Shaving with the manual razor has been the common practice in olden times, when shaving meant using a blade to glide through the skin to get rid of unwanted facial hair. Until now, some men still swear by the old-fashioned manual shaving process, professing that it gives them the closest shave that they can ever have. Which is true in essence, since the blade can go as near to the skin as possible as the shaver would want to. However, with the advent of cutting-edge technology, these manual razors have gradually been overtaken by good electric razors that are not only efficient, but present less risk of getting your skin cut and nipped accidentally.
The Reason for Shaving
Incidentally, shaving has become a protocol in most surgical procedures for as long as anyone can remember. Surgeons have ordered the shaving of skin surrounding an impending operation site for two reasons: one, for better access to the area to be operated on, and, two, as a preventive measure against possible infections. But in recent times, some doctors have raised the issue of shaving, and if it does any good for the patient to be operated on.
Through the Microscope
Surprisingly, studies have revealed that shaving pre-operative patients has done more harm than good, albeit unintentionally. Using electron microscopes, the skin of patients who have been manually shaved with a razor have shown nicks and cuts produced by shaving. These cuts can be small enough to be invisible to the naked eye, but they are there, all right, and have served as an entryway for microorganisms that eventually lead to infections.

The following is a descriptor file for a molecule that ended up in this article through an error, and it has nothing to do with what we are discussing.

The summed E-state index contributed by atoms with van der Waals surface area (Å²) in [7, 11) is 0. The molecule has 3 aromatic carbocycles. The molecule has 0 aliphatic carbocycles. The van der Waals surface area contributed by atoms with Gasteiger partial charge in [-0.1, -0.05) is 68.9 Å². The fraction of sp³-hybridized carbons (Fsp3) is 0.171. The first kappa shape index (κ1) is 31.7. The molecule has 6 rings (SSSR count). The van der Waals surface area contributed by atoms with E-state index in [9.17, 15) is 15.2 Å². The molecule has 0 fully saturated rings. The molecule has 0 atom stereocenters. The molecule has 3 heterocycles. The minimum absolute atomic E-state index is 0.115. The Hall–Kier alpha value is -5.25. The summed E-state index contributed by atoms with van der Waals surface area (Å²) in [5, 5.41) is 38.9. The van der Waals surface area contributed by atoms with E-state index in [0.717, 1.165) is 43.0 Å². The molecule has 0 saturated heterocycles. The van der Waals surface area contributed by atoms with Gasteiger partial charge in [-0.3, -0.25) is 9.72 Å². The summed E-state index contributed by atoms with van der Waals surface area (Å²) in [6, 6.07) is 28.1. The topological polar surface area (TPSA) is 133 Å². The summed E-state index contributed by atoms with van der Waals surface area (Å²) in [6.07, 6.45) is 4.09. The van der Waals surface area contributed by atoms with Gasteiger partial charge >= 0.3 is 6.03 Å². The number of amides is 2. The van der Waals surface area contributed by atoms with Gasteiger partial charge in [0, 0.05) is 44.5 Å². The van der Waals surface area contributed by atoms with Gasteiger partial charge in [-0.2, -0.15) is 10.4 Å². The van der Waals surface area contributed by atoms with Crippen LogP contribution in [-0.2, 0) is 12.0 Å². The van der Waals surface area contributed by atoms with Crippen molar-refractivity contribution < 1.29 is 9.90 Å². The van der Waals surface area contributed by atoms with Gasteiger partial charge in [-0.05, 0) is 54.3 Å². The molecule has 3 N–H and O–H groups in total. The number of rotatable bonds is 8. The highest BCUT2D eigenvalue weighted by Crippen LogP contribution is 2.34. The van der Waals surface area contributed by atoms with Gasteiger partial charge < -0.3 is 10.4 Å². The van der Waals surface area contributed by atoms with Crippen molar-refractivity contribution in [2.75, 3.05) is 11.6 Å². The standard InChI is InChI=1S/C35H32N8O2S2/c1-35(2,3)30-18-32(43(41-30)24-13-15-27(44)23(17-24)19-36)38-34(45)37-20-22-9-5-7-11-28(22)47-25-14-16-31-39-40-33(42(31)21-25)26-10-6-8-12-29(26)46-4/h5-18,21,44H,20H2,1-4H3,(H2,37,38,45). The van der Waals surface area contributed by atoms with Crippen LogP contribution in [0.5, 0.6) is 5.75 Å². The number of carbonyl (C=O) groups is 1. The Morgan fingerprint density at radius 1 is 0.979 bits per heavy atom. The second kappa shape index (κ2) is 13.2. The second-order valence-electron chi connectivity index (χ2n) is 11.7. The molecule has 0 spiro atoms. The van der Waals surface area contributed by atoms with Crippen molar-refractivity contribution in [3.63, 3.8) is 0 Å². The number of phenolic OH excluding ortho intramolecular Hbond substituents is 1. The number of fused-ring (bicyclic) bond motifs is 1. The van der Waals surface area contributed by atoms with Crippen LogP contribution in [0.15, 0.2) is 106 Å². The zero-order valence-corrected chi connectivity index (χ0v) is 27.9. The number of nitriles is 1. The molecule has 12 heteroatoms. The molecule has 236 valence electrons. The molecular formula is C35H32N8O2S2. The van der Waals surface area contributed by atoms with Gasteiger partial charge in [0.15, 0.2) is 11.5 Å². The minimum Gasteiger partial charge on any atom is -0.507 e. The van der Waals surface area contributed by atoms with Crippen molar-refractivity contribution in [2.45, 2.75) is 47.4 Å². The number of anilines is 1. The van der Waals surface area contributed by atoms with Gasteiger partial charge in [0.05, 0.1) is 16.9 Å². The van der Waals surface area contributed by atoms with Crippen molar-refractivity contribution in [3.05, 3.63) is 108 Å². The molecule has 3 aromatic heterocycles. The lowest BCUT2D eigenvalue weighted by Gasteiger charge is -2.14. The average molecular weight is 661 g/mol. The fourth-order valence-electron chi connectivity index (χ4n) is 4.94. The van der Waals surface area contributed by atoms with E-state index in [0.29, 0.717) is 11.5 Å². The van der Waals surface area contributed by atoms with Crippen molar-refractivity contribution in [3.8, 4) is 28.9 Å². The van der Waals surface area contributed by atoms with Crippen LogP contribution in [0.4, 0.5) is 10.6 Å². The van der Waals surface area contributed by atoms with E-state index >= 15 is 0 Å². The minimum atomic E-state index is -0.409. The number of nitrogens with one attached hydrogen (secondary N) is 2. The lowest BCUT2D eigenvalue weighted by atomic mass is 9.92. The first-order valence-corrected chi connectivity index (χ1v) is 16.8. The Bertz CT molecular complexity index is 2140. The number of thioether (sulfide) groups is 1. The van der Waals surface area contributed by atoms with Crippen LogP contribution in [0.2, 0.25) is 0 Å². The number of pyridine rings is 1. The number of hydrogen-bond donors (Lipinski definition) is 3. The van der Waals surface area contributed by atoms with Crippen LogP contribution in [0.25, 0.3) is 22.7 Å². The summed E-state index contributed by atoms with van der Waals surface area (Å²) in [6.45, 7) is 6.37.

When the shave is done also made a difference. Patients who were shaved immediately before a surgery showed a 3.1 % infection rate, while patients who were shaved prematurely, like 24 hours or more before undergoing a procedure, had a raised infection rate of 20%. A possible explanation is that the microorganisms have had the time to settle into the cuts and wounds produced by shaving, and were able to spread into the body at the time of surgery. This was true for both manual shavers and electric shavers. The only difference is that manual shavers produce more and bigger cuts on the skin than electric razors do, simply because the blades come into closer contact with the skin.
With this in mind, doctors have recommended that, if at all possible, shaving of surgery patients must be stopped altogether. If body hair is too superfluous and presents an obstruction to the surgery, electric razors can be used by capable persons on the morning of the surgery itself to limit the cuts that serve as entryway to bacteria, as well as the time that infection can set in and spread. Doctors also recommend that instead of razors, depilatory creams are to be used to get rid of body hair in order to minimize cuts and entry points of infection-causing microorganisms. This way, surgery patients need not suffer from unnecessary infections when undergoing any form of surgery.
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